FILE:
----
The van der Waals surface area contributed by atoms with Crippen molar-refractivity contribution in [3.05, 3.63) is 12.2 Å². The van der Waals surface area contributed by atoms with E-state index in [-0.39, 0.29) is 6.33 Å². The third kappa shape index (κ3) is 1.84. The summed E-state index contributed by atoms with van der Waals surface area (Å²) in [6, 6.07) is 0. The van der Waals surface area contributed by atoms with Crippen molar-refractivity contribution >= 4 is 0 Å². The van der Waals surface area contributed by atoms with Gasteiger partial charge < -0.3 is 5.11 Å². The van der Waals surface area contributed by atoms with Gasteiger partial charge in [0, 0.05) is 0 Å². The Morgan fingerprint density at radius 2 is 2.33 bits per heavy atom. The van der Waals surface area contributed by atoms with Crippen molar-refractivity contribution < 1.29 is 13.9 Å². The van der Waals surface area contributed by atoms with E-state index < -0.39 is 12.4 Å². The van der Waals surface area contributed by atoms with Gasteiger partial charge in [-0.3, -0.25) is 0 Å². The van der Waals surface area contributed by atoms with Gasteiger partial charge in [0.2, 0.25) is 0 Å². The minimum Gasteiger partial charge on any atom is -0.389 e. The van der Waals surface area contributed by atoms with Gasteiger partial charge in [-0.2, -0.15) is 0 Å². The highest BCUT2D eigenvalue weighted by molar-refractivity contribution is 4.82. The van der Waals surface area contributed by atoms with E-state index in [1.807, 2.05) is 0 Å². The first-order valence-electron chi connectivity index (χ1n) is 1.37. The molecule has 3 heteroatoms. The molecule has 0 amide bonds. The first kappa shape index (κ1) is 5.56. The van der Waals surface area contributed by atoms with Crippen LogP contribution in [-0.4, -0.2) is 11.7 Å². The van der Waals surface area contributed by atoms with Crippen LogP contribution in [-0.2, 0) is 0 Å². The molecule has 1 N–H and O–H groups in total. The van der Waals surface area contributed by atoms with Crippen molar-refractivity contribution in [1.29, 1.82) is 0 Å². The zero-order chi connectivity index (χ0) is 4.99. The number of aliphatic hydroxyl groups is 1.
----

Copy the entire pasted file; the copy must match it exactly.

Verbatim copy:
The van der Waals surface area contributed by atoms with Crippen molar-refractivity contribution in [3.05, 3.63) is 12.2 Å². The van der Waals surface area contributed by atoms with E-state index in [-0.39, 0.29) is 6.33 Å². The third kappa shape index (κ3) is 1.84. The summed E-state index contributed by atoms with van der Waals surface area (Å²) in [6, 6.07) is 0. The van der Waals surface area contributed by atoms with Crippen molar-refractivity contribution >= 4 is 0 Å². The van der Waals surface area contributed by atoms with Gasteiger partial charge < -0.3 is 5.11 Å². The van der Waals surface area contributed by atoms with Gasteiger partial charge in [0, 0.05) is 0 Å². The Morgan fingerprint density at radius 2 is 2.33 bits per heavy atom. The van der Waals surface area contributed by atoms with Crippen molar-refractivity contribution < 1.29 is 13.9 Å². The van der Waals surface area contributed by atoms with E-state index < -0.39 is 12.4 Å². The van der Waals surface area contributed by atoms with Gasteiger partial charge in [-0.3, -0.25) is 0 Å². The van der Waals surface area contributed by atoms with Gasteiger partial charge in [0.2, 0.25) is 0 Å². The minimum Gasteiger partial charge on any atom is -0.389 e. The van der Waals surface area contributed by atoms with Gasteiger partial charge in [-0.2, -0.15) is 0 Å². The highest BCUT2D eigenvalue weighted by molar-refractivity contribution is 4.82. The van der Waals surface area contributed by atoms with E-state index in [1.807, 2.05) is 0 Å². The first-order valence-electron chi connectivity index (χ1n) is 1.37. The molecule has 3 heteroatoms. The molecule has 0 amide bonds. The first kappa shape index (κ1) is 5.56. The van der Waals surface area contributed by atoms with Crippen LogP contribution in [-0.4, -0.2) is 11.7 Å². The van der Waals surface area contributed by atoms with Crippen LogP contribution in [-0.2, 0) is 0 Å². The molecule has 1 N–H and O–H groups in total. The van der Waals surface area contributed by atoms with Crippen molar-refractivity contribution in [1.29, 1.82) is 0 Å². The zero-order chi connectivity index (χ0) is 4.99. The number of aliphatic hydroxyl groups is 1.